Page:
This is the question every Smithereens fan—and every fan of The Who—must ask when listening to The Smithereens Play Tommy. It is common knowledge that Tommy is terrific, full of songs worth playing. And it’s common knowledge that The Smithereens—a briefly big power-pop outfit from North Jersey that had a small string of hits and fine albums in the 1980s—are a band deeply in love with the British Invasion.
So, we can understand why The Smithereens would want to make a song-for-song re-recording of Tommy. But, critically: Why did they actually do it?
This is not meant as a rhetorical way of saying that it stinks. It doesn’t stink. The Smithereens, packing dosed-up guitars that ring with power and full-throated singing, are up to the task of playing Tommy. The band, in short, sounds a whole lot like The Who. This is an accurate, respectful—too respectful—recreation of a classic.
So, again, why?
Let me venture an answer: business.
In 2007, Pat DiNizio (lead vocals and guitar) and his band released Meet the Smithereens, a track-by-track cover of Meet the Beatles. It was followed within a year-plus by B-Sides - the Beatles, a collection of less common tunes by the Fab Four. On the backs of these heartfelt but relatively unadventurous tributes, The Smithereens toured small theaters all over the country, playing their hits, sure, but also playing these ringingly familiar classics to receptive ears. It is ingenious, really, because releasing new albums of original music and hoping that the new music will be received happily by the band’s now-middle-aged fans is nearly hopeless. Instead, why not lay legitimate claim to playing both your own music and “your” Beatles tunes?
And, now: Tommy too.
Covering these classic Who tunes, there is too little sense that the songs have been remade in the style of The Smithereens. DiNizio’s voice is distinctive, with a downbeat tone that made even the most hopping Smithereens tunes sound doomed. On the Beatles material, his vaguely nasal baritone was often enough to color the covers as distinctive. Here, however, the band recreates Roger Daltrey’s lead vocals in Daltrey’s tenor range, high and often straining some against the edge. As a result, the vocals become more anonymous when they are more urgent.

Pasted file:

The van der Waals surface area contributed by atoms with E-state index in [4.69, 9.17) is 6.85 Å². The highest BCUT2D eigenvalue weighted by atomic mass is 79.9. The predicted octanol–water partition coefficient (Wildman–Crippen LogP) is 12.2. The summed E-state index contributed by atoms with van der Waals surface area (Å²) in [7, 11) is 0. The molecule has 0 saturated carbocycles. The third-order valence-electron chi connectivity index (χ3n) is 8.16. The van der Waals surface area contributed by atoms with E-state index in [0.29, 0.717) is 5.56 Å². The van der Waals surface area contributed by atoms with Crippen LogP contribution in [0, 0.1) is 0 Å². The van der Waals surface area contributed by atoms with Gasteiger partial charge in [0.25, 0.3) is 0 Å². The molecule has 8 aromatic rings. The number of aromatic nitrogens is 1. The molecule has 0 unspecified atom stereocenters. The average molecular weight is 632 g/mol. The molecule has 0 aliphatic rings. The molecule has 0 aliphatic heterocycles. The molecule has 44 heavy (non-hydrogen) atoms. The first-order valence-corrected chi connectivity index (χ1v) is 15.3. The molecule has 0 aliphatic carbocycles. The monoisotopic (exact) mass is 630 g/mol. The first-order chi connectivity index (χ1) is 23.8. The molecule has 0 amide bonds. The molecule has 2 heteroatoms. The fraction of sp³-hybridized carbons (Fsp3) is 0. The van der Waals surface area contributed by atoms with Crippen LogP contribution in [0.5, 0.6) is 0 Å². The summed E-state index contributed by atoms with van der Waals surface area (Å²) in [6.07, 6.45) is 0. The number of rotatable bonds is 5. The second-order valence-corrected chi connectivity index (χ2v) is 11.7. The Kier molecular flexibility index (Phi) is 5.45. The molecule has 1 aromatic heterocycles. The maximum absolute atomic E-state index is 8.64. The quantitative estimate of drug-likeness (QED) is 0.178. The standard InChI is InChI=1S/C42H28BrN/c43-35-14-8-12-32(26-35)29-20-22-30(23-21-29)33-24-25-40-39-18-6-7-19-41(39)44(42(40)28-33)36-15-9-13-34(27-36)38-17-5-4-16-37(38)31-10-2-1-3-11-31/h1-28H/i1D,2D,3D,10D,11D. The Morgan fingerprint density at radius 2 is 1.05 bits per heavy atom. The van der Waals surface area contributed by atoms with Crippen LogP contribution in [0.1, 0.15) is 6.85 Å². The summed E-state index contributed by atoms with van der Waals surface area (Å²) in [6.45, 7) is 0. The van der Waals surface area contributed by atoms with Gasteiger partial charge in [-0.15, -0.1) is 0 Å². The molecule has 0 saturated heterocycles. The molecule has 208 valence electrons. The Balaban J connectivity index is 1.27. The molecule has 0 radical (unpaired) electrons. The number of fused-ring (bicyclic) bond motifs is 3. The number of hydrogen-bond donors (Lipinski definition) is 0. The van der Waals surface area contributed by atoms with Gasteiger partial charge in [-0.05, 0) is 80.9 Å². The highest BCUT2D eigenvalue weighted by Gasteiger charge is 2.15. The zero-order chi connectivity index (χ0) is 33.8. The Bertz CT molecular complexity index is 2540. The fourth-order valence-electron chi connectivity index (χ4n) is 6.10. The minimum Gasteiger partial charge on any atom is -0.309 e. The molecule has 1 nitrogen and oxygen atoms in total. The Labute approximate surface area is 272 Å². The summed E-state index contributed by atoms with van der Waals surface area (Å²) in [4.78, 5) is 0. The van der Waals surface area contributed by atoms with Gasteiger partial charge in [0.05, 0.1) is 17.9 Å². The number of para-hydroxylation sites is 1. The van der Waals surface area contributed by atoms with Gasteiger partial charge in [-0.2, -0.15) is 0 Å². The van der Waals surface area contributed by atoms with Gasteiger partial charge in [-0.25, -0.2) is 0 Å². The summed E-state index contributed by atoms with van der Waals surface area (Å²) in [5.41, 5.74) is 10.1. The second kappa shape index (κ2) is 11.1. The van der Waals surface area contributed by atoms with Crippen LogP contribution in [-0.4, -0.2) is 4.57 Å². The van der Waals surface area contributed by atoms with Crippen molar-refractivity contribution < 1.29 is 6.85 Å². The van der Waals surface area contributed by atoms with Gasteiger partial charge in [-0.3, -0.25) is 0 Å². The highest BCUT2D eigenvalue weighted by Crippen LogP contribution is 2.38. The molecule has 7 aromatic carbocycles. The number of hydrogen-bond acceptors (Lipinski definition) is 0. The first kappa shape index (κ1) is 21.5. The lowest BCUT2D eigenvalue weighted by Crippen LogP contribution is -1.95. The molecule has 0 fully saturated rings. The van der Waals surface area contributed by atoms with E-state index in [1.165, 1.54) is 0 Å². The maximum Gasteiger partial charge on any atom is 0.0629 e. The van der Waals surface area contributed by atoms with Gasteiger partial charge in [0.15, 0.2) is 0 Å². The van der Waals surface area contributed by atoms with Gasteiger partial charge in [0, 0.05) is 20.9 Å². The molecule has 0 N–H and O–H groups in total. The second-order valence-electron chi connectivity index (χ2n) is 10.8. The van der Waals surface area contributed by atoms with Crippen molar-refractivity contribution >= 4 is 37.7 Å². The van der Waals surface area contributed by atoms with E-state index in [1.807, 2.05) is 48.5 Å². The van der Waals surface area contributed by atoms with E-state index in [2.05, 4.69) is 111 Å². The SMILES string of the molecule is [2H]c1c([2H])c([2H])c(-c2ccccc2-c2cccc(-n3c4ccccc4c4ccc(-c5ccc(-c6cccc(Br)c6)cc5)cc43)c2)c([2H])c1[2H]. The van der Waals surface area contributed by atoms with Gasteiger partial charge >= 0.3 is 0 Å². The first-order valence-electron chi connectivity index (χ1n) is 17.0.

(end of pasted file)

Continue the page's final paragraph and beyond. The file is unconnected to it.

“Amazing Journey” is, of course, a great tune. And The Smithereens turn up their amps and rock it with pleasure—but it sound just a heck of a lot like the original. It’s not eerie, perhaps, but it’s curious. The opening strains of the classic “Pinball Wizard” give you that thrill as always, with the quick-strummed acoustic guitars giving way to an electric lick. The vocals—particularly the stacked harmonies of “Sure plays a mean pinball!”—should feel distinctive and different. But they sound like they come from guys who have listened to Tommy soooo many times that, . . . well, they just can’t help but sound like Daltrey, Townsend and Company. And they do.
A few tracks take on a pleasantly Smithereeny sheen. “Acid Queen” is absolutely outstanding, with DiNizio sounding just like himself, glowering a bit as he lays out the verses, remaking the tune not only in the vocals but also in how the arrangement is layered in the brief bridge. And there are flashes in other songs. “Go to the Mirror” has a pleasant Hoboken roll to it, genuinely improved with a little bar-band DNA strapped into its groove. “Tommy Can You Hear Me” is strummed out in harmony over acoustic guitar, and it sounds different than The Who—for its quick minute. “Sensation” is largely mimicry, but “I’m Free” gets a little closer to being a genuine cover as DiNizio intones the song’s title without the covering harmony.
For the most part, however, it’s hard to imagine listening to The Smithereens Play Tommy more than once without asking yourself, “Well, why don’t I just listen to the REAL Tommy? Loyal to the original to a fault, this record does too little to distinguish itself.
It does, however, justify the ‘Reens playing some Tommy in their live shows. And you can probably see them, these days, for a song. And you’ll get some “All My Lovin’” and “You Can’t Do That” thrown in—not to mention “A Girl Like You” and “In a Lonely Place”.
The call is simple: saver yer money now, put on a leather jacket when the ‘Reens come to town and remember that those E Street guys are not the only great Jersey band to have a hit during the ‘80s. See them, hear them, touch them. That’s why they made the record anyway.
// Sound Affects
"The man whose songs were recorded by Johnny Cash, Alan Jackson, Ricky Skaggs, David Allan Coe, The Highwaymen, and countless others succumbs to time’s cruel cue that the only token of permanence we have to offer are the effects of shared moments and memories.READ the article